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Can't figure out a simple factorization

  1. Jan 2, 2008 #1
    I'm doing some basic factoring now to refresh my skills.

    On one problem, it is asking to factor: [tex](y^2 + 8)^2 - 36 y^2[/tex]

    I was able to get to where I factor the trinomials: (y-4)(y-2)(y+4)(y+2)

    When it says to give the summary of factorization, it gives: [tex](y^2 + 8)^2 - (6y)^2[/tex]

    I'm going through a tutorial and this last step is the one I can't figure out.

    For some reason, I thought that (y-4)(y-2)(y+4)(y+2) = [tex](y^2 + 8)^2[/tex]

    but instead: (y-4)(y-2)(y+4)(y+2) = [tex](y^2 + 8)^2 - (6y)^2[/tex]

    My question is how the extra [tex](6y)^2[/tex] comes about.
     
    Last edited: Jan 2, 2008
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  3. Jan 2, 2008 #2

    arildno

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    "(y-4)(y-2)(y+4)(y+2) = (y^2 +8)^2

    Why on earth should this be correct??

    Whereas the left hand side has 4 zeroes, the righthand side has no zeroes.
    Therefore, they cannot be identical.
    Do you understand that?
     
  4. Jan 2, 2008 #3
    What do you mean by 4 zeros? (I've been out of college for 7 years so I've forgotten quite a bit).

    Does it mean that constants (like -4, -2) are zeros?

    I guess I'm having trouble with reverse factoring. I just see this as a pair of squares.
     
  5. Jan 2, 2008 #4

    dst

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    From the start - compare:

    (y^2 +8)^2 - 36y^2 --- (1)

    And the book also gives:

    (y^2 +8)^2 - (6y)^2 --- (2)

    Since you know these have the same factors multiplied out then you know (1) = (2).

    In any case, note that (6y)^2 = (6y)(6y) = 6*6*y*y = 6^2y^2 = 36y^2 as seen at the start.

    The 6y comes straightaway when you multiply the first 2 brackets (y-4)(y-2), and it should eventually become (6y)^2.
     
  6. Jan 2, 2008 #5
    I ocassionally have problems with factorizations. Maybe I could tell you how would I do that one (it is easy), if it is of any help.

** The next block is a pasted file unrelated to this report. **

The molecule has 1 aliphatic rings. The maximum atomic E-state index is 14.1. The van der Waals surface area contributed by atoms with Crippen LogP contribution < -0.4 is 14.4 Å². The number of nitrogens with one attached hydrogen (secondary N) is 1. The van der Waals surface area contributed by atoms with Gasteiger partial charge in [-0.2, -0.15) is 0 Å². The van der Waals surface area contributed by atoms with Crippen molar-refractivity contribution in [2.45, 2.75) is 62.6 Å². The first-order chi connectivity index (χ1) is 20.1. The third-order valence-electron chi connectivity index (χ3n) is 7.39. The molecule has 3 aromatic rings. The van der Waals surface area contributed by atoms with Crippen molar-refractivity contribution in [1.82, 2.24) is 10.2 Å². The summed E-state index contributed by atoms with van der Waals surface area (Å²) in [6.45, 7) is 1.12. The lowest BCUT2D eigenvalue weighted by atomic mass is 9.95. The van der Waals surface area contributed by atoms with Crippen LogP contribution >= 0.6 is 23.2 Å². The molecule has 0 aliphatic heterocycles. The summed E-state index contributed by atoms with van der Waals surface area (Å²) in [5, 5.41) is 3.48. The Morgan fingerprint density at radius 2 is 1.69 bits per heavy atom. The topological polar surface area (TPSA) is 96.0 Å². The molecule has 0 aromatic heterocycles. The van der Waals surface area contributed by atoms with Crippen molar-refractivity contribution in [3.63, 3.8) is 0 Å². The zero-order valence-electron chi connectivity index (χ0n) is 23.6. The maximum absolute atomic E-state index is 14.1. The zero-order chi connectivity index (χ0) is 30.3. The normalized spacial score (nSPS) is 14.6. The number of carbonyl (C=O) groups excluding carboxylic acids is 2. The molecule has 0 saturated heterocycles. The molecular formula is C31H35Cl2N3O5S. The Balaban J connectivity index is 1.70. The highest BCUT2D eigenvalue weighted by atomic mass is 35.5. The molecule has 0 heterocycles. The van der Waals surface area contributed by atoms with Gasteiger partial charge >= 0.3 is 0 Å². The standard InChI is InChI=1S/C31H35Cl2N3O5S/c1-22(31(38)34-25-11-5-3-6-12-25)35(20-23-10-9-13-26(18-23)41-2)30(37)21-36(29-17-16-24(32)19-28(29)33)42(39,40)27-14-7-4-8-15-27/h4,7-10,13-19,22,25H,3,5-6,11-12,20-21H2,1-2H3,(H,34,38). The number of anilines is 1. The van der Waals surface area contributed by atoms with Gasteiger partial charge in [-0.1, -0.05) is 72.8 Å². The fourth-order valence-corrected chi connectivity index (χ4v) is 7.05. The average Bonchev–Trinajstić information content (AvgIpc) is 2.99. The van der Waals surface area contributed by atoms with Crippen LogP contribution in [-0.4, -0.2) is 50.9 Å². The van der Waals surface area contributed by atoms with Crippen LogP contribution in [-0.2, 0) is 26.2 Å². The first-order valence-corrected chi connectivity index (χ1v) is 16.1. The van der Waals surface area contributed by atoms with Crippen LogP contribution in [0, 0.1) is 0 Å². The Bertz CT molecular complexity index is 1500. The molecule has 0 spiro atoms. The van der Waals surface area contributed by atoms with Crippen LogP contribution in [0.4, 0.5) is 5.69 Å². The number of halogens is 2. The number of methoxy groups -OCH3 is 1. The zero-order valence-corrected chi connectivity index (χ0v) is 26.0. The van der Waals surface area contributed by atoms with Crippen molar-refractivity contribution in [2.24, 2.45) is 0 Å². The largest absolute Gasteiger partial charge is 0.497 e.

I would try to 'unwrap', or 'flatten', the whole expression, to get it into the form of a polynomial, ax^4 + bx^3 + cx^2 + dx + e; that is, get rid of the parenthesis, so that you can group similar exponents together. (This way at least you would get a different feeling of the expression, what its degree is, or whatever.) In your case, once you group similar exponents the answer should be pretty straightforward.

    Other factorization techniques that could help you are
    • Checking for two numbers that multiplied give C and added give B, when you have an expression like x^2 + Bx + C. If those two numbers are p and q, then you know the factorization is (x + p)(x + q). The numbers p and q can be positive or negative.
    • "Completing the square"; not always leading to a complete factorization, but very handy. (You can google for that term.)
    • Multiplying/dividing the whole expression by some constant, for example if you need to get rid of one of the coefficients; then you may apply other techniques, and then restore back the factor that you removed (if you divided by 3 and the did some trick, you must multiply by 3 at the end to restore the original problem).

    What Arildno was saying above about some zeroes, is that (y-4)(y-2)(y+4)(y+2) becomes 0 when y = 4, 2, -4 or -2; while the right side (y^2 +8)^2 is always positive no matter the value of y; so they cannot be equal.

    Hope this helps.
     
    Last edited: Jan 2, 2008
  7. Jan 2, 2008 #6

    HallsofIvy

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    He means that y= 4, y= -4, y= 2 and y= -2 all make one of the factors of (y-4)(y-2)(y+4)(y+2) equal to 0 and so make the entire polynomial 0. On the other hand y^2+ 8 cannot be smaller than 9 and so (y^2+ 8)^2 is never 0 for any value of y. They can't possibly be the same!

    You said you see [itex](y^2+ 8)^2- 36y^2[/itex] as "pair of squares". I assume you are talking about the "difference of square" formula: [itex]a^2- b^2= (a+ b)(a- b)[/itex]
    Okay, [itex](y^2+ 8)^2- 36y^2[/itex] is of that form with [itex]a= x^2+ 8[/itex] and [itex]b= 36y^2[/itex]. That means [itex]a= y^2+ 8[/itex] and [itex]b= 6y[/itex]
    [itex](y^2+ 8)^2- 36y^2= (y^2+ 8+ 6y)(y^2+ 8- 6y)[/itex]. You can then factor [itex]y^2+ 6y+ 8= (y+4)(y+2)[/itex] and [itex]y^2- 6y+ 8= (y- 4)(y- 2)[/itex].
     
  8. Jan 2, 2008 #7

    symbolipoint

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    You want to understand factoring trinomials AND recognize the difference of squares.

    [tex] \[
    \begin{array}{l}
    ((y^2 + 8) + 6y)((y^2 + 8) - 6y) \\
    (y^2 + 6y + 8)(y^2 - 6y + 8) \\
    (y + 2)(y + 4)(y^2 - 6y + 8) \\
    \end{array}
    \]
    [/tex]
     
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